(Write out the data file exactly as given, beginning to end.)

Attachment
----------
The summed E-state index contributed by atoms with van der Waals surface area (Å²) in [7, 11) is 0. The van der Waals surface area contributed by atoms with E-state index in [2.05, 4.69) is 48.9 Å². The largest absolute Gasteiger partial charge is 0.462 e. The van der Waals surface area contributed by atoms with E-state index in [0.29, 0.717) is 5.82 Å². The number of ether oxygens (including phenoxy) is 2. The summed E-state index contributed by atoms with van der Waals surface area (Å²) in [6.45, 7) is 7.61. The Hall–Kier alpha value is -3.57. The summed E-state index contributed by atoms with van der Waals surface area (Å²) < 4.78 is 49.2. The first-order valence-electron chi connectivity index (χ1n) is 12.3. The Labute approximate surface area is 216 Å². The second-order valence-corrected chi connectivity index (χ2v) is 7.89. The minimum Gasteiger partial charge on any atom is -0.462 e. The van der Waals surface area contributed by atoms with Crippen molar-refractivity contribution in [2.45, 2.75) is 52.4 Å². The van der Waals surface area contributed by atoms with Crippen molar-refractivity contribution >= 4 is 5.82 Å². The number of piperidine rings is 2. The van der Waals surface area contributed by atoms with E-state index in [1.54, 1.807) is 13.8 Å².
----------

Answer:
The summed E-state index contributed by atoms with van der Waals surface area (Å²) in [7, 11) is 0. The van der Waals surface area contributed by atoms with E-state index in [2.05, 4.69) is 48.9 Å². The largest absolute Gasteiger partial charge is 0.462 e. The van der Waals surface area contributed by atoms with E-state index in [0.29, 0.717) is 5.82 Å². The number of ether oxygens (including phenoxy) is 2. The summed E-state index contributed by atoms with van der Waals surface area (Å²) in [6.45, 7) is 7.61. The Hall–Kier alpha value is -3.57. The summed E-state index contributed by atoms with van der Waals surface area (Å²) < 4.78 is 49.2. The first-order valence-electron chi connectivity index (χ1n) is 12.3. The Labute approximate surface area is 216 Å². The second-order valence-corrected chi connectivity index (χ2v) is 7.89. The minimum Gasteiger partial charge on any atom is -0.462 e. The van der Waals surface area contributed by atoms with Crippen molar-refractivity contribution in [2.45, 2.75) is 52.4 Å². The van der Waals surface area contributed by atoms with Crippen molar-refractivity contribution >= 4 is 5.82 Å². The number of piperidine rings is 2. The van der Waals surface area contributed by atoms with E-state index in [1.54, 1.807) is 13.8 Å².